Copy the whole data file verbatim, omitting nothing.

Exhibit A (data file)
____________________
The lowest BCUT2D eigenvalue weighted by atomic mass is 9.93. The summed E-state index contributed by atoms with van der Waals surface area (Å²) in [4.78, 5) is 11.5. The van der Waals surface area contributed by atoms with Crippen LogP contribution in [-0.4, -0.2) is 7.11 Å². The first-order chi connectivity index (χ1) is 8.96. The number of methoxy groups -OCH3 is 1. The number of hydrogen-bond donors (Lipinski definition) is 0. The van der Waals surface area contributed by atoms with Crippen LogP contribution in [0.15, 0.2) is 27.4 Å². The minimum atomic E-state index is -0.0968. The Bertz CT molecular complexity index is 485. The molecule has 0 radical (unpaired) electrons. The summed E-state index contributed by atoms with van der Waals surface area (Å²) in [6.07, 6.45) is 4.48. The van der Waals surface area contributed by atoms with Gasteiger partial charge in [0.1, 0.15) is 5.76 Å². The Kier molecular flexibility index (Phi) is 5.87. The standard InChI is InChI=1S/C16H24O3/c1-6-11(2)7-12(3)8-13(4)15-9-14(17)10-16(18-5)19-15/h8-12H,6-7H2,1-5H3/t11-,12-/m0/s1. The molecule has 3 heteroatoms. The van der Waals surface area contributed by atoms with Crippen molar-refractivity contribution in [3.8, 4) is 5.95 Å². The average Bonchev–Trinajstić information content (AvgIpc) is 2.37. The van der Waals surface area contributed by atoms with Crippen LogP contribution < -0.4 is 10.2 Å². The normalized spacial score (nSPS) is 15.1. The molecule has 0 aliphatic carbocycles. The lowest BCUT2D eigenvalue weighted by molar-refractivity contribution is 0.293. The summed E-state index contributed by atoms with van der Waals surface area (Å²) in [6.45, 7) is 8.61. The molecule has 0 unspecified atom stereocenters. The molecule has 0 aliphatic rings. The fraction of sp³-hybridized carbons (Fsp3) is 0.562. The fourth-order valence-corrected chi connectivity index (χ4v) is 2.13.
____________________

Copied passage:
The lowest BCUT2D eigenvalue weighted by atomic mass is 9.93. The summed E-state index contributed by atoms with van der Waals surface area (Å²) in [4.78, 5) is 11.5. The van der Waals surface area contributed by atoms with Crippen LogP contribution in [-0.4, -0.2) is 7.11 Å². The first-order chi connectivity index (χ1) is 8.96. The number of methoxy groups -OCH3 is 1. The number of hydrogen-bond donors (Lipinski definition) is 0. The van der Waals surface area contributed by atoms with Crippen LogP contribution in [0.15, 0.2) is 27.4 Å². The minimum atomic E-state index is -0.0968. The Bertz CT molecular complexity index is 485. The molecule has 0 radical (unpaired) electrons. The summed E-state index contributed by atoms with van der Waals surface area (Å²) in [6.07, 6.45) is 4.48. The van der Waals surface area contributed by atoms with Gasteiger partial charge in [0.1, 0.15) is 5.76 Å². The Kier molecular flexibility index (Phi) is 5.87. The standard InChI is InChI=1S/C16H24O3/c1-6-11(2)7-12(3)8-13(4)15-9-14(17)10-16(18-5)19-15/h8-12H,6-7H2,1-5H3/t11-,12-/m0/s1. The molecule has 3 heteroatoms. The van der Waals surface area contributed by atoms with Crippen molar-refractivity contribution in [3.8, 4) is 5.95 Å². The average Bonchev–Trinajstić information content (AvgIpc) is 2.37. The van der Waals surface area contributed by atoms with Crippen LogP contribution < -0.4 is 10.2 Å². The normalized spacial score (nSPS) is 15.1. The molecule has 0 aliphatic carbocycles. The lowest BCUT2D eigenvalue weighted by molar-refractivity contribution is 0.293. The summed E-state index contributed by atoms with van der Waals surface area (Å²) in [6.45, 7) is 8.61. The molecule has 0 unspecified atom stereocenters. The molecule has 0 aliphatic rings. The fraction of sp³-hybridized carbons (Fsp3) is 0.562. The fourth-order valence-corrected chi connectivity index (χ4v) is 2.13.